The naming of a new United Nations treaty on mediation after Singapore honours a country which is synonymous with international trade as much as it is associated with the rule of law. The Singapore Convention on Mediation will make it easier for businesses to enforce mediated settlement agreements, whose results could be expected to improve cross-border trade. Till now, mediation has been held back because it did not have teeth in cross-border disputes. The new treaty makes a key difference by providing greater certainty of enforcement. Although the treaty will apply to all countries, it will draw people to Singapore because the country offers them an ecosystem for mediation that is fast, efficient and transparent, features that are recognised and respected internationally. The convention's future will lie in the intersection between trade and law.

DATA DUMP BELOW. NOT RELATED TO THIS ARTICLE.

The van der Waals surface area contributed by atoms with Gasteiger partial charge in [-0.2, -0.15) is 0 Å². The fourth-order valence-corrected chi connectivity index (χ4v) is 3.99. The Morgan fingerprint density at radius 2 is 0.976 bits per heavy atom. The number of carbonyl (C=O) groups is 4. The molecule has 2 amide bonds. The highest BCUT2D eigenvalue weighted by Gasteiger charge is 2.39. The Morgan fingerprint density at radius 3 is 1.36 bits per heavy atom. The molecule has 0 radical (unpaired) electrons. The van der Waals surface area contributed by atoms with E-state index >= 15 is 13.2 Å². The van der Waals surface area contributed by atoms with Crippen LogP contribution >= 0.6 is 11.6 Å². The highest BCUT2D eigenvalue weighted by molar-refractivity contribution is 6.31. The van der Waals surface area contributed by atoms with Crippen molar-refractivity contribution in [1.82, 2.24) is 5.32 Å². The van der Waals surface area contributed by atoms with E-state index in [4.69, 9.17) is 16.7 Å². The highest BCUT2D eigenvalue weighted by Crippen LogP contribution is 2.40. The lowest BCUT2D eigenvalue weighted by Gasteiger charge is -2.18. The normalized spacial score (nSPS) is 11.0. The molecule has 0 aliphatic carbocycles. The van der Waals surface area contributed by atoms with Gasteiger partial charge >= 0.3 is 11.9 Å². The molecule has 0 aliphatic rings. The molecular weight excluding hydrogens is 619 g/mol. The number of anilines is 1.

Singapore has moved decisively to secure its place on the international mediation scene. Last year, it enacted a Mediation Act that lets agreements reached be recorded as orders of Singapore's courts, allowing parties to enforce their terms more easily. The value of mediation is that it allows organisations to handle disagreements with customers, vendors, suppliers and staff in order to prevent matters from escalating into long-drawn and expensive lawsuits that can affect productivity and even bottom lines. In pointing out these advantages, the Singapore Mediation Centre (SMC) notes the advantages of a pragmatic solution on which the contending sides can agree. The disputing parties avoid legal wrangles in which they face the risk of one of them being handed down a ruling against its favour. More than 3,600 matters have been mediated since the SMC's inauguration in 1997. The rate of settlement is about 70 per cent, and 90 per cent of them were resolved within one working day.
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